“You Can’t Say That “February 8, 2022

(Warning some strong language)

When I was being trained by the Michigan Dept. of Labor to adapt my skills as a visually challenged person, I met individuals from across Michigan. We had classes, meals and counseling sessions with most of the participants. One young black man didn’t engage with others and at the first of the month, he disappeared for over a week.

During one of these times, I overheard two older black gentlemen discussing this individual.

“He is gone again!”

“Well, he is just a n—–!”

interrupting, I ask, “Why are you using that word?”

One of the men replied,”You can’t use it, but we can, if he acts like a n—–!”

I learned later that this client had been shot in the head during a robbery and lost his sight as a result of the injury. He was require to attend the rehab school by the state. When he received his disability check in the mail, he cashed it and took a bus back to his home in Detroit. When his money was gone, he returned to the school.

I am relating this story because we have different rules for people in our ethnic group. I am Scottish and Polish. I can call another individual in my ethnic group a stingy Scot or a feeble minded Pole. Why do we make such distinctions? If it is wrong for some people it should be wrong for all.

By stating, “We can call this man a n—–, but you can’t.” This widens parameters between groups and highlights differences rather that similarities.

By questioning the two older gentlemen, I hope that they may consider their conversation could be overheard and judged by others. I learned a lesson that day. By making derogatory remarks about any ethnic group , we isolate rather than unite us as one people.

Since that day, I have ceased my own ethnic jokes and have questioned such remarks from others. We are not perfect but a little thinking before speaking can go a long way to start the healing in our communities.

As my Mother would often tell my brothers and myself, “If you can’t say anything nice, don’t say anything at all.”

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Ugly Words

Ugly words

hurt others , draw the lines

dividing.

Hurting others,

making us feel good,

we all lose.

carolaspot@aol.com

copyright 2/8/22

Let It Snow, Febuary 3, 2022

As Dean Martin crooned in his 1959 album called Winter Romance, “O the weather outside is frightful, but the fire is so delightful, so since we’ve no place to go. Let it snow.”

We have about 4 inches so far. The snow is expected to continue until later this evening. It is interesting to notice the landscape change to soft white contours. The little birds can’t find the seeds on the ground and porch. They take turnsor fighting to attack the suet cake for seeds.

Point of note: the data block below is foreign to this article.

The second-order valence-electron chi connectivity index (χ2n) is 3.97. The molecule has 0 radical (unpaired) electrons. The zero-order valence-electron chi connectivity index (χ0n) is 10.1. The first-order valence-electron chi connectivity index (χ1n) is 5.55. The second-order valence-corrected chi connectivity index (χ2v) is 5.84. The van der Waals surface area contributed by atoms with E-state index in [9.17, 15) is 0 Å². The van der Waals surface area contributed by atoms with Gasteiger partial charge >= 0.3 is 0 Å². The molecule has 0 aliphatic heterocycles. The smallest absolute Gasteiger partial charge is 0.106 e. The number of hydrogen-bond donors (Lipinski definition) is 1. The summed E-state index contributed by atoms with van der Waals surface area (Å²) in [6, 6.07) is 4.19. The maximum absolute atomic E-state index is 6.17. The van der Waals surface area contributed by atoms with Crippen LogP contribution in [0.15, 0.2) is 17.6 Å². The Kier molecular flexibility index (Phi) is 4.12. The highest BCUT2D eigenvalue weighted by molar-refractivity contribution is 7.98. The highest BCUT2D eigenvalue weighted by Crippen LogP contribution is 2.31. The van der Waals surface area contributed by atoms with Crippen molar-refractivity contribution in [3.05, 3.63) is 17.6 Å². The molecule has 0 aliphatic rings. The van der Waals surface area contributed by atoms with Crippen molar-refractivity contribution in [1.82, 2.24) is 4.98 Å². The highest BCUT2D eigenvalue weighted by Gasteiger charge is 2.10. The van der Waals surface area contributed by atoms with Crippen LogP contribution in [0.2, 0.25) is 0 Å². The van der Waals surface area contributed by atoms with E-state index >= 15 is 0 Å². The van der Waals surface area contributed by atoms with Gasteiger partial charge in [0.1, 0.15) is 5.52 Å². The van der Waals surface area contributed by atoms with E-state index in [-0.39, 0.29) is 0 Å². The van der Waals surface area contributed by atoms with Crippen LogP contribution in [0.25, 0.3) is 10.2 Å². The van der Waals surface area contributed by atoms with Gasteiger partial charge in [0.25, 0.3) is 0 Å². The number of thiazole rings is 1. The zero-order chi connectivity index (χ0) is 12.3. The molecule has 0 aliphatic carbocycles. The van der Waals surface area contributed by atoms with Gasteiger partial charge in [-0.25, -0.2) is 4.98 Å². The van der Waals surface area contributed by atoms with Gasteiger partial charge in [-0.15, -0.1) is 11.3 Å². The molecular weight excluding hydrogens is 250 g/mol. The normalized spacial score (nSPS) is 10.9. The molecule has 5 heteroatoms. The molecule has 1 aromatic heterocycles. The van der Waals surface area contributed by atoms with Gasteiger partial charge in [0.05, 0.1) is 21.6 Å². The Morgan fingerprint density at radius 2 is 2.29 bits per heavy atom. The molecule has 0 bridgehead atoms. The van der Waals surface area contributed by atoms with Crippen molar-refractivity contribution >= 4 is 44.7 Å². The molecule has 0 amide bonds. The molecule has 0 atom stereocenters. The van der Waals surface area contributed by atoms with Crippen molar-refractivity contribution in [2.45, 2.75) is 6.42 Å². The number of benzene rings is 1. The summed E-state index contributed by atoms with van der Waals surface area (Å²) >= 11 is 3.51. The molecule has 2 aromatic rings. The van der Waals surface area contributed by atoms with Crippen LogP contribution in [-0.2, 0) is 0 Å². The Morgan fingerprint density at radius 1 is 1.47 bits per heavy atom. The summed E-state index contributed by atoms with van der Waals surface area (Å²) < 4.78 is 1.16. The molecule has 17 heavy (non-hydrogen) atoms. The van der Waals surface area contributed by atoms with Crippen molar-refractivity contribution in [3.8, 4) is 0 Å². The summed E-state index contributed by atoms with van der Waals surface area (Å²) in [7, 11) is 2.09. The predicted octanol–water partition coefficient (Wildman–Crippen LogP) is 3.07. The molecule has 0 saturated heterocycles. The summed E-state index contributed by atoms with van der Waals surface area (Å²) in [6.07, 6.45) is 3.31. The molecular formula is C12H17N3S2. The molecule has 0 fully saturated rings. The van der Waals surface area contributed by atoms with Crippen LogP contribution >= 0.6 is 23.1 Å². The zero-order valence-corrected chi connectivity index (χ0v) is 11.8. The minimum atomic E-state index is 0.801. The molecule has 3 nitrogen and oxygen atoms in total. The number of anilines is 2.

I plan on sitting with my husband, John by the fire. and knit another felt animal. I am currently working on a German Shepard.

Even writers need a day of rest once in awhile and Mother Nature is providing it today.

So,”Let it snow, let it snow, Let it snow.”

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Snowflake, snowflake,

pure and white,

On my head

and lashes you lite.

One by one,

you pile up.

While others float gently

in the air.

Pathways gone ,

Roads are unseen.

A blanket of snow,

underneath unseen.

carolaspot @aol.com

copyright 2/3/22

Ground Hog Day, February 1, 2022

Do you remember the movie, “Ground Hog Day?” Well, I am sitting in a hospital room awaiting surgery for a broken bone. I have been here three times before. But it is not for me but my husband John.

In early October, we did a fall simular to Arty Johnson a comidian on the show, “Laugh In.” He rode a tricycle and fell on his side. John and I fell off our tandem bike the same way.

When moving slowly and making a sharp turn, the tandem bike’s balence becomes unstable. We made a sharp turn to the left and then had to make a 180 degree turn the other way. We went down on the edge of the road.

I hit my head, cracking my helmet into two pieces. I tucked in my body to have the bike take the blow. I had bruised ribs but no other injuries.

John wasn’t so lucky. He mustt have put his arm out to cushion his fall. He hurt his left arm.

Being a male, He reasoned that he sprained the elbow and it would get better with time. The arm did seem to improve slowly.

During the next two months, John put up and took down Christmas lights, drove and did normal activities. Except for occasional pain and weakness, he had no complaints..

During the Christmas holidays, he noticed that he couldn’t extend his left arm. After two xrays and an MRI, the prognosis was that he broke the end of the radial bone by the elbow. The bone was still broken and would not heal .

So here I am. At the support position for my husband. He was given a nerve blocker and his left arm was dead weight. The surgery will take three hours and some time in recovery, but he should be able to go home tonight.

As for myself, I have located the numbers on this room. It is in braille. The bathroon is across a open hall. I have eyeballed my way my path. If I stick my head or foot out of this room, an aid is at my side. I am sure the staff don’t want to have a blind woman wander around. I can comply with their preferences for awhile.

So I sit here and wait to be the supportive partner.

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Gumby

The arm hangs limp

like a hairy polish sausage.

He is nervous and groggy.

Finally, he is rolled away with his royal court.

I await his royal return.

carolaspot@aol.com

copyright 2/1/22

International Day of Remembrance January 27, 2022

The whole name for this day is, “International day of Commemoration and Remembrance of the Victims of the Holocaust.” In these days of people denying that events occured, I feel the need to tell my encounters with this part of history.